said, he would admit, then, that two cases of hardship had been found in the course of five years, one only of which was within his own recollection. If the present proposal was merely to redress the disadvantage and injustice inflicted on leaseholders under such circumstances he should gladly see it passed; but the truth was that a new tenant-right would be created for the first time by this Bill. Another grievance had been brought forward—namely, that in certain cases landlords had cut down to an unjustifiable extent the tenant-right of Ulster by imposing unjust limits on the power of sale. Well, if this Bill proposed only to remove real injustice of that kind he should think it well worthy of consideration. But it went very much further. It provided that every holding in Ulster should be presumed to be subject—not to the tenant-right proved to exist on that holding—but to a kind of average tenant-right—and a very high average —in favour of the tenant. This was a new invention concocted in this Bill—a total and fundamental difference from the principles of the Act of 1870, and this difference went to the bottom of the whole question. What the tenantry of Ulster demanded, and honestly demanded, was that those rights which the land enjoyed under the Custom they should not be unjustly deprived of; and it was to protect them in those rights that the first clause of the Act of 1870 was passed; but the words used were—"the usages prevalent within the Province of Ulster." And why were these words used? Because, as was admitted on all hands, the custom varied in almost every county and district in the North of Ireland, and the usages were not the same. He would by the permission of the House, quote the words of a high authority on such subjects—namely, his hon. and learned Friend the Member for Limerick (Mr. Butt), who, in his treatise on the Land Act of 1870, wrote thus— It does, however, seem certain that, so far back as the custom can be traced, the landlord has very generally exercised a control over the admission of the new tenant; he has had the power of refusing an objectionable one, or of selecting between several equally eligible; and upon many estates, at all events of late years, he has exercised the power of restricting, sometimes within very narrow limits, the amount which the tenant is to receive. The payment is generally made through the landlord or his agent, and is in the first instance subject to all the demands which the landlord may have against his tenant. On some estates the landlord or his agent exercises a kind of equitable jurisdiction over the sum realized by the sale, and so on. After that no one could deny that the usage varied in every particular in different districts and on different estates, not only as to the degree of control in choosing the incoming tenant, but also in regard of the terms of sale which had always been sanctioned by the landlord, and as to the manner in which that sale was to take place. But, in every one of these respects, this Bill proposed to enact a certain presumption against the landlord's authority, and as to several of them the landlord was not to be allowed by any evidence however clear to rebut that presumption. But once you attempt to define the Tenant-right custom, even these wild proposals could not be considered final. For there were in some parts of Ulster still more unlimited forms of the custom, and even now there was a sound in the air of further demands on the part of the agitators, and this Bill had been denounced as unsatisfactory. What justice was there in the argument of his right hon. and learned Friend (Mr. Law), in support of enacting a general presumption in favour of an average usage, when every material characteristic of these usages everywhere differed? Was he (Mr. Plunket), therefore, not justified in saying that in its main provision this Bill was an absolute departure from the fundamental principles of the Act of 1870, so far as it affected Ulster? The cardinal principle of the Act of 1870 was the ordinary principle that the laws of property should prevail in Ulster as elsewhere, and that the landlord should be regarded as having the original proprietary right; but that the tenant should be entitled to whatever limitations of these rights in his favour he could prove to have been conceded under the various usages. But the principle of this Bill was to reverse this theory, and presume original proprietary rights in the tenant, leaving it to the landlord in certain eases to disprove these encroachments, if he could, while in other cases he was not even to be permitted to attempt such proof. That was the radical and essential principle as to which the present Bill, and those who supported it, abandoned and condemned the policy of the Act of 1870. Time would not permit him to deal in detail with the provisions of this Bill, as he was very anxious that a decisive division should be taken upon the merits of such a proposal. But he would wish, before he sat down, to make to the House, and especially to hon. Members on the front bench opposite, a grave appeal. He was convinced that it would be an injurious and lamentable thing if the Ulster tenantry should be led to believe that Parliament wavered upon the question as to whether the Land Act of 1870 was to be considered as in the main and in principle a final settlement. Such symptoms of doubt and uncertainty would invite the agitators to fresh exertions, not only in Ulster but throughout the whole country, and reckless and exorbitant pledges would be again, as they had been already in some instances, extorted in the excitement of a general election. He hoped that the hon. Members who were not bound by any such pledges would hesitate to sanction what was nothing less than the opening of a new campaign against the proprietary rights of the Irish landlord. Nor must they for a moment imagine that, having passed this Bill, they could stop there. Once depart from the principle upon which the Act of 1870 dealt with the Ulster tenant-right—simply sanctioning whatever usages existed as to each holding, instead of attempting to define in any respect this ever-varying custom, and you would have committed yourselves to a course of unlimited innovation. If you gave by this average custom advantages to the tenant of any holding which he had not before, how could you then refuse to extend legislation still further, lest those should be at a disadvantage who had before enjoyed the custom in the most unlimited form in which it had ever been anywhere allowed? Or if you once admitted the principles of such a wholesale transfer of rights, how could you stop at the limits of the northern Province? The limits of Ulster were merely a capricious geographical distinction. There was no magical principle of right or wrong in the boundary of a county. How could you afterwards resist the appeal that, as in Ulster, you were ready to transfer the rights of certain tenants to others who had never enjoyed them before, you should in like manner extend your concession to Leinster, Munster, and Connaught? Why not even apply the same principles to England? Having regard, therefore, to the solemn compact and settlement arrived at in 1870, a measure passed by the consent and mutual understanding of both sides of the House, he charged upon the hon. Members who sat upon the benches opposite, a grave responsibility if they pledged themselves to these principles which were now for the first time propounded. It was a curious thing that every hon. Member who had professed his intention of supporting the second reading of this Bill had, at the same time, repudiated many of its leading principles, criticized all the clauses, and repudiated the language in which it was drawn. And was it not a strange thing, merely because some additional legislation was sought for Ulster, to support the second reading of this particular Bill, and thereby pledge themselves to the principle of a measure than which a more unwise proposal had seldom been submitted to Parliament? The more the Bill was studied the more clearly must they come to that conclusion. He, therefore, trusted that the House would so vote as by an overwhelming majority to set at rest the wild hopes that had been excited by those who made a trade of disturbing those happy relations which had so long existed, and he hoped and believed would long continue to exist, between the landlords and tenants of Ulster, making that famous Province the most prosperous, the most peaceable, and the most loyal of the Provinces of Ireland.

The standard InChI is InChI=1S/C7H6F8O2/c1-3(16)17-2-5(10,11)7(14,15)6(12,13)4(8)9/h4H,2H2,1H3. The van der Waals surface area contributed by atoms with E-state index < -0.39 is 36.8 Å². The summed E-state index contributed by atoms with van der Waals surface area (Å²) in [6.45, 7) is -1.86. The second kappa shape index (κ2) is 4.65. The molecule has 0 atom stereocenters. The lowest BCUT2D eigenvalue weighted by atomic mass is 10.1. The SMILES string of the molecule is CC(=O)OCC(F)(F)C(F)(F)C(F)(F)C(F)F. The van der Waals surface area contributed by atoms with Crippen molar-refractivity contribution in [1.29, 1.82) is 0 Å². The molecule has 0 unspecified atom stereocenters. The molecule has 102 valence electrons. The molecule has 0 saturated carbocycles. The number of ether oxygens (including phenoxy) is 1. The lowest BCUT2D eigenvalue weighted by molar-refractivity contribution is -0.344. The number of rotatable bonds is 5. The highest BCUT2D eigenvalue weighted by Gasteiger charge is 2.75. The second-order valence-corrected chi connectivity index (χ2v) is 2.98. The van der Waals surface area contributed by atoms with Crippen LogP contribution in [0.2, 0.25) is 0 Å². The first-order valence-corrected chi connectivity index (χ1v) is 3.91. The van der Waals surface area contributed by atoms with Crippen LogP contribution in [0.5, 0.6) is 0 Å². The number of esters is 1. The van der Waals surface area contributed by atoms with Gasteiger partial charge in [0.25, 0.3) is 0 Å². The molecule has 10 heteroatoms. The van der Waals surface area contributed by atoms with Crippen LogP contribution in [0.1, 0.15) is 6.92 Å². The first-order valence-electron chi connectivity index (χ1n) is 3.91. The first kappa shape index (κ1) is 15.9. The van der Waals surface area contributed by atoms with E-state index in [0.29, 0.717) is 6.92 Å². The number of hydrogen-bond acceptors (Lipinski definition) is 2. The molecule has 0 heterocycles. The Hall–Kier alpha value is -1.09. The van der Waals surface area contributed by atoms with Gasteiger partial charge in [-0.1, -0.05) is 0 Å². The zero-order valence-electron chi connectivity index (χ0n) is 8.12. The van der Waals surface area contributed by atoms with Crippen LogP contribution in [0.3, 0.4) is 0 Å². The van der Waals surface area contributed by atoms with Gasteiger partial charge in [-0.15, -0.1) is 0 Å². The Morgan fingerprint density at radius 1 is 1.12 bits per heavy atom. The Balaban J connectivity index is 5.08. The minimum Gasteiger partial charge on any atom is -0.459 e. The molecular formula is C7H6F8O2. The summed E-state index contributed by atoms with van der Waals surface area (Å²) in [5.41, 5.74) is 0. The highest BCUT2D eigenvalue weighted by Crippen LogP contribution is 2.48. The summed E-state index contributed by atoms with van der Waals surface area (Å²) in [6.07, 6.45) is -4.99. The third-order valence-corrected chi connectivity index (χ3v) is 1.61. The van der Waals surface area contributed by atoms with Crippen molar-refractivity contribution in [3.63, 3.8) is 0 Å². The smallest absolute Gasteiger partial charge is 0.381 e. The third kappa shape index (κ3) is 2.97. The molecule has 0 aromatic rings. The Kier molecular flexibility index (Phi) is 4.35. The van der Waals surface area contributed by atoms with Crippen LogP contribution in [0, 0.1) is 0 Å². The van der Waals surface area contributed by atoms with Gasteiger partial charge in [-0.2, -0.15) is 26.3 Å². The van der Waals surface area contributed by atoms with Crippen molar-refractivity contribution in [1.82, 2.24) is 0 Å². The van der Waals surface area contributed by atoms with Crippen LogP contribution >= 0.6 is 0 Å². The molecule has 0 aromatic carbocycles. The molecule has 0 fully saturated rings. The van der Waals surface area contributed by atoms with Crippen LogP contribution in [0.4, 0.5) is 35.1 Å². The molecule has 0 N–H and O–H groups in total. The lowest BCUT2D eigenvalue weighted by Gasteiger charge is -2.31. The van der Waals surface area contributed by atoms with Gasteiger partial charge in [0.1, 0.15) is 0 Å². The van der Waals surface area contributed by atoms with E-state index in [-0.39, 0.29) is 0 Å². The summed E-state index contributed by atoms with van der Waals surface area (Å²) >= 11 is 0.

said, he was unwilling that a division should be taken without saying a few words in explanation of the vote he intended to give. He could not help thinking it was a somewhat remarkable commentary upon the denunciations of the Bill just made by the right hon. and learned Gentleman (Mr. Plunket) that the only Members personally affected by it who had taken part in the discussion were three Members for the North of Ireland, all of whom supported the measure, and one of whom was connected with a county where the Ulster tenant-right did not prevail very extensively; If the measure were fraught with all the pernicious consequences represented by the right hon. and learned Gentleman, he could not help thinking that the House would have heard of it from hon. Members connected with the North of Ireland by ties of property and residence, a great many of whom he now saw present. If he agreed with the premiss of the right hon. and learned Gentlemen that this was not an amendment, but an alteration of the principle of the Land Act of 1870, he should have no difficulty in accepting his conclusion, and in voting against the second reading of the Bill. But he did not think this was an alteration in principle of the Irish Land Act; and the example had been set—not by his own political friends—of looking upon that Act as containing no final settlement, because it was at the instance of the political friends of the right hon. and learned Gentleman that a Committee of the House of Lords was appointed to consider the operation of that Act. Hon. Gentlemen opposite, therefore, could not then have been of opinion that the Land Act contained so sacred a settlement of all questions connected with the tenure of land in Ireland that it admitted of no further improvement. The explanation which he specially desired to make to the House before the division was that, although after careful consideration he was prepared to vote for what he considered the principle of this measure, it contained much to which he should be unwilling to pledge himself. The principle of the measure, as had been very clearly explained, was that the presumption in the case of a holding in Ulster as to its being subject to tenant-right should be altered, and that, in place of its being incumbent upon the tenant to prove that his holding was subject to the custom, the onus should be cast upon the landlord of proving that it was not. Now, he had not heard any opponent of the Bill this evening deny the statement of his right hon. and learned Friend (Mr. Law) that, in 999 cases out of every 1,000, the Ulster custom applied to every holding in the counties subject to it. If this were so, did it not seem somewhat vexatious and unnecessary to cast upon the tenant the onus of satisfying the Judge by legal proof that his holding was subject to a custom the almost universal existence of which was a matter of such notoriety? The Bill proposed to change the burden of proof in this way:—It selected an incident of the Ulster custom which, as no one denied, was an incident in every one of the usages, whatever they might be, known as Ulster right. Various as those might be, and incapable of definition as they might be, he had heard nobody deny that the right of the tenant mentioned in the first clause, of Selling his holding, subject to the payment of the rent at which the same is held, or such fairly valued rent as may be payable in respect thereof from time to time, was an invariable incident in every usage known as the Ulster tenant-right. It was said that the clause admitted a principle of an extremely dangerous character; and the right hon. and learned Gentleman (Mr. Plunket) urged that it raised the question of the valuation of rent. But, as his right hon. and learned Friend (Mr. Law) had shown, this question was raised already. A case had arisen, and might arise at any time, when a landlord might, by increasing his rent, drive his tenant to seek redress under the Act of Parliament from a court of Law; and at this very moment it might become the duty of the Judge under the Irish Land Act to decide whether the increase of rent demanded was a reasonable increase or not. Thus the principle was not for the first time imported into the Bill. The difficulty was one not created, but only acknowledged in the Bill. Exactly the same observation applied to another point urged by the right hon. and learned Gentleman, who stated that the Bill would deprive the landlord of all control over the tenant in the sale of his right. Now, the Bill would deprive the landlord of no control which he had at present. That question might be raised in exactly the same way as the reasonableness of the rent, and a Judge might be called on to decide whether the objection taken by a landlord to the purchasing tenant was a reasonable one or not. He had stated what he believed to be the main principle of the Bill. But the Bill went a good deal further. It not only selected an incident which existed, he believed, in every usage known under the name of Ulster custom, but in Clause 6 it selected another incident which might, for aught he knew, be a common incident under the Ulster custom—though, as far as his information went, it certainly was not an invariable incident—namely, the permission to sell by auction. To this principle he should be unwilling to pledge himself; and as it was not likely, after the course announced by the Government, that the House would ever be in a position to discuss the clauses of the Bill, he was unwilling to vote for the second reading, as he intended to do, without acknowledging at once that there were certain provisions of the Bill to which he should be unable to assent. He was also unwilling to pledge himself to vote for the second and third clauses. Every hon. Member from the North of Ireland who had spoken acknowledged that some amendment of the law was desirable in cases which occurred upon the expiration of the lease. He understood even the noble Lord the Member for Ennis-killen (Viscount Crichton) to admit the necessity for such an amendment. But he (the Marquess of Hartington) did not think the case referred to in the second and third clauses were essential to the principle of the Bill—namely, that tenants should be freed from the unnecessary annoyance and trouble of proving that their holdings were subject to the custom. Believing that principle to be a sound one, he should vote for the second reading of the Bill.

Question put, "That the word 'now' stand part of the Question."

The House divided:—Ayes 151; Noes 301: Majority 160.

Main Question, as amended, put, and agreed to.

Second Reading put off for three months.